By Gareth Porter
WASHINGTON – When United States troops and Apache helicopters joined Iraqi forces in putting down an uprising by Sunni “Sons of Iraq” militiamen in central Baghdad last weekend, it was a preview of the kind of combat the US military is likely to see increasingly over the next three years unless a policy decision is made in Washington to avoid it.
Although the arrest of a Sunni Awakening Council leader and seven of his deputies that triggered the uprising was spun both by Prime Minister Nuri al-Maliki and by the US command as an anti-terrorism issue rather than sectarian repression, it was in fact part of the long-term struggle for power between the Shi’ite-dominated government of Iraq and Sunnis who have been disenfranchised.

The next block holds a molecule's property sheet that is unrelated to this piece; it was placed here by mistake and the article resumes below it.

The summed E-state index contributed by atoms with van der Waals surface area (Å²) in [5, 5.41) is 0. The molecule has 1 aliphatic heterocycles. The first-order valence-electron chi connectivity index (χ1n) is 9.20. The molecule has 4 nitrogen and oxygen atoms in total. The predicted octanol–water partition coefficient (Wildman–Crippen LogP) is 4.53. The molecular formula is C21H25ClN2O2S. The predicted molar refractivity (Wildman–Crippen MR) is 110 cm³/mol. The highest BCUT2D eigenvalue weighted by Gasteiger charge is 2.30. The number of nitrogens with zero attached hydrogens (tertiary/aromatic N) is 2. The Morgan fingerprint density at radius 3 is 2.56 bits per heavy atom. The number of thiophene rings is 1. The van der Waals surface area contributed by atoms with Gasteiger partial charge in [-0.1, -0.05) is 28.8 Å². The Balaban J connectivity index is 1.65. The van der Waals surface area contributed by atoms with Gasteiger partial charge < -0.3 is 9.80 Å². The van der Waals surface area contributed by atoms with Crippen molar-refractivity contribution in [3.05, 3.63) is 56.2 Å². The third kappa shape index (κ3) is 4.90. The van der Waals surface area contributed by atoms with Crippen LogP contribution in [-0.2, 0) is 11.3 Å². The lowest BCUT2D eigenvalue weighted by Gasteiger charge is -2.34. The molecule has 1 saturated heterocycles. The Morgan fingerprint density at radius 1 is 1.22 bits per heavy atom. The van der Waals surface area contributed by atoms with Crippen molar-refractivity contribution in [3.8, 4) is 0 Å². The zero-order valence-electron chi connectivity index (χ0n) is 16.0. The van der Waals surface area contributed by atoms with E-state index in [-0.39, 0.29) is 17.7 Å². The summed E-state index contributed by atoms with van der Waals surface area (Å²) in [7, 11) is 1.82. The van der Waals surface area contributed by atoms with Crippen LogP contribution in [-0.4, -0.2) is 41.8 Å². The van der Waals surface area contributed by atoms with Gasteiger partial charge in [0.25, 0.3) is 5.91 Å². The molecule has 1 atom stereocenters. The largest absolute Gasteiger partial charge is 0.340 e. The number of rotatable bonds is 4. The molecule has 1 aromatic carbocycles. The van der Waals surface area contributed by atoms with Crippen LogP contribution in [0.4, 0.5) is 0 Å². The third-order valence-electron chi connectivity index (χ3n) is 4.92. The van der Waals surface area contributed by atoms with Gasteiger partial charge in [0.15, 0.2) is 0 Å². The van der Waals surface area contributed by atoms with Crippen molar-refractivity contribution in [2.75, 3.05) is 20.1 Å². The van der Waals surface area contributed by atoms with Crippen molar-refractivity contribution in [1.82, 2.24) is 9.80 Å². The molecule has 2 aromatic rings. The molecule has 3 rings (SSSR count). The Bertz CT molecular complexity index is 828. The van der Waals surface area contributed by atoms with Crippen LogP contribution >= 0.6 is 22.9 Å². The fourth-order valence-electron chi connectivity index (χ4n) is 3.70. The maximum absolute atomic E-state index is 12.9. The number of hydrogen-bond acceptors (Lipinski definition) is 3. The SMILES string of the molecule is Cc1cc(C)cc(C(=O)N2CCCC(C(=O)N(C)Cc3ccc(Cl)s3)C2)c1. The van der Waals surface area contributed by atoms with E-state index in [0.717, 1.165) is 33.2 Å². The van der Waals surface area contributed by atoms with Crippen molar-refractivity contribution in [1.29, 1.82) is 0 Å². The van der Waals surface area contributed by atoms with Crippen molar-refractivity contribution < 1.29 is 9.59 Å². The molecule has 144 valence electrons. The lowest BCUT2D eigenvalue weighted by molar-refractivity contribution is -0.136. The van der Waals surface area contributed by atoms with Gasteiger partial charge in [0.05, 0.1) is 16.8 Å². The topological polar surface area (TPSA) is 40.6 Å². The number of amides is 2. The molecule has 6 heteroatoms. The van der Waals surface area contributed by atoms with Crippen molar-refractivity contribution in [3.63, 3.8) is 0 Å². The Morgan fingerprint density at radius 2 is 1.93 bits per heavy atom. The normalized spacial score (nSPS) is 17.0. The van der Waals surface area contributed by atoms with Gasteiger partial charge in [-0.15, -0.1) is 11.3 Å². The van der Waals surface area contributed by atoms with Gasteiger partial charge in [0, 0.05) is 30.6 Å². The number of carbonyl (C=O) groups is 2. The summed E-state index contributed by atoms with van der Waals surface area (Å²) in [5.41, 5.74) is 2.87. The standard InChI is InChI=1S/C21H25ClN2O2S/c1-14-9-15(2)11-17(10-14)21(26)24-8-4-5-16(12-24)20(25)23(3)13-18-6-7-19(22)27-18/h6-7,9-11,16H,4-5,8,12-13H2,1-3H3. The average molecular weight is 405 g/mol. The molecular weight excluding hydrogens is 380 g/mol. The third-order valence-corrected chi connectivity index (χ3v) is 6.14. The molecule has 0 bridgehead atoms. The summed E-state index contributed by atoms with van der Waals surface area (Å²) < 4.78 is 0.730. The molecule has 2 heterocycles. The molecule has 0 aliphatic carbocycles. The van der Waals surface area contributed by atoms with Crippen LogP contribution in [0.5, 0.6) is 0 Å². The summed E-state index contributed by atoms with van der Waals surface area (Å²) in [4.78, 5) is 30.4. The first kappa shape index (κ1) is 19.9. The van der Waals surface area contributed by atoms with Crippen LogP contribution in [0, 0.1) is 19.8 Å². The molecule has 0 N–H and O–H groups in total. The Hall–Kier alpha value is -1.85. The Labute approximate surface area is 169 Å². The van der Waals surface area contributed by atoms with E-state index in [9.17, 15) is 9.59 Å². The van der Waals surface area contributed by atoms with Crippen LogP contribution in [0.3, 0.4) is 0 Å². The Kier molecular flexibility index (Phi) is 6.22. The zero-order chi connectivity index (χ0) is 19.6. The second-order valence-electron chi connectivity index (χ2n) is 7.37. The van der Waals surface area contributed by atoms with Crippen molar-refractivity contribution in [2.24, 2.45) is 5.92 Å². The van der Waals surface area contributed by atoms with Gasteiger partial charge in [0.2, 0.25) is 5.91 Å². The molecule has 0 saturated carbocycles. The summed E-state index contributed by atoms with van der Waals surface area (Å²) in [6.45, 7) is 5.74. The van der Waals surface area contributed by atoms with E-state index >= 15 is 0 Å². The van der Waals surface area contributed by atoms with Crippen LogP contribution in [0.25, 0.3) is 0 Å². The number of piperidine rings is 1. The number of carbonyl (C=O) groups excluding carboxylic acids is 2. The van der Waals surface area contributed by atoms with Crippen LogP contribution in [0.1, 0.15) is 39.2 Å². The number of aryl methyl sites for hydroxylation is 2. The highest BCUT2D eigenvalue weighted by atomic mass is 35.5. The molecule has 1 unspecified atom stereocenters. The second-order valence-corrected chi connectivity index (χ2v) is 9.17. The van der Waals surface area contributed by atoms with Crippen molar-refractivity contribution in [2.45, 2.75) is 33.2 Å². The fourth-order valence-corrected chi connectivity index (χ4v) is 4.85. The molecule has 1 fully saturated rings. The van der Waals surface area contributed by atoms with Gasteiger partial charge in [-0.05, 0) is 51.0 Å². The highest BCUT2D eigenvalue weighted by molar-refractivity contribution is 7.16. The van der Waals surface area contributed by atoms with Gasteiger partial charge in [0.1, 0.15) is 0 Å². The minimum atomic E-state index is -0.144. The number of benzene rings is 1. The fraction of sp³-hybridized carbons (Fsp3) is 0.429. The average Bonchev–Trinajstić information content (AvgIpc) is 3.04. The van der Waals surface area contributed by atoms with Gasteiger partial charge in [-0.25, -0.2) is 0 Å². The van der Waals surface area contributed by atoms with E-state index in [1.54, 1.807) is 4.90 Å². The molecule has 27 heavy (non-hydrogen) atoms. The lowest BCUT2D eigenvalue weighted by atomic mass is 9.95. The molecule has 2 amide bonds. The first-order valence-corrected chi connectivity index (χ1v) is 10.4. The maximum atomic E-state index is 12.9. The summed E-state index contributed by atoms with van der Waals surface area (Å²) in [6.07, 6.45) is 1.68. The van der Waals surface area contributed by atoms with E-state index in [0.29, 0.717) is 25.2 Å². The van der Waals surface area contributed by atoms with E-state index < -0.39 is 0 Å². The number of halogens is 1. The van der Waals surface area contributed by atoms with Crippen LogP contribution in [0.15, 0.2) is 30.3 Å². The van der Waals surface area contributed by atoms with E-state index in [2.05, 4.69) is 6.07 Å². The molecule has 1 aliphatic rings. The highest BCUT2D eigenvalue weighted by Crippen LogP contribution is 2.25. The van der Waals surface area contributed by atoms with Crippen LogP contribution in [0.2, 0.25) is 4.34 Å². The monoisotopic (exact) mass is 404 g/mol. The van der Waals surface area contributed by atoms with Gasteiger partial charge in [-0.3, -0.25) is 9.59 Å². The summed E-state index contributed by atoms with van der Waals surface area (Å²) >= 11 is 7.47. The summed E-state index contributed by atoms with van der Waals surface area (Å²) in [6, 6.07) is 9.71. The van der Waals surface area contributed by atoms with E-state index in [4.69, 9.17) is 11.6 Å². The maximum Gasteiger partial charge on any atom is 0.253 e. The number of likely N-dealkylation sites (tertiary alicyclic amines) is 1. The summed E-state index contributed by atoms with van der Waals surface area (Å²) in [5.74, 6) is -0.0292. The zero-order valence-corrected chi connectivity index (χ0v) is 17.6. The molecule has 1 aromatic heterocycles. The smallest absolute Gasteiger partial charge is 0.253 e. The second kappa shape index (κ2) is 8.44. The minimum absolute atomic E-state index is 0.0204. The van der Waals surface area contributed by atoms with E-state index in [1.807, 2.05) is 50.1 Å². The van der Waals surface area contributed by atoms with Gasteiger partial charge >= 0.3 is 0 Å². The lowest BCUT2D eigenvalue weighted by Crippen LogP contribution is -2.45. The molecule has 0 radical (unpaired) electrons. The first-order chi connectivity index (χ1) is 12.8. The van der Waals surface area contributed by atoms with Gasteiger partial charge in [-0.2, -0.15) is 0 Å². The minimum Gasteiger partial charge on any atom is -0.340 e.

Sunday’s battle in Fadhil was a warning signal that the US command has allowed itself to be drawn into a campaign by Maliki to pick off individual commanders of the Sunni neighborhood security groups made up of former insurgents. The detention of a popular Sunni commander there may have touched off a process of sending a large proportion of the Sunni Awakening Councils movement, which is supposed to be on the government payroll, back into underground insurgency. read on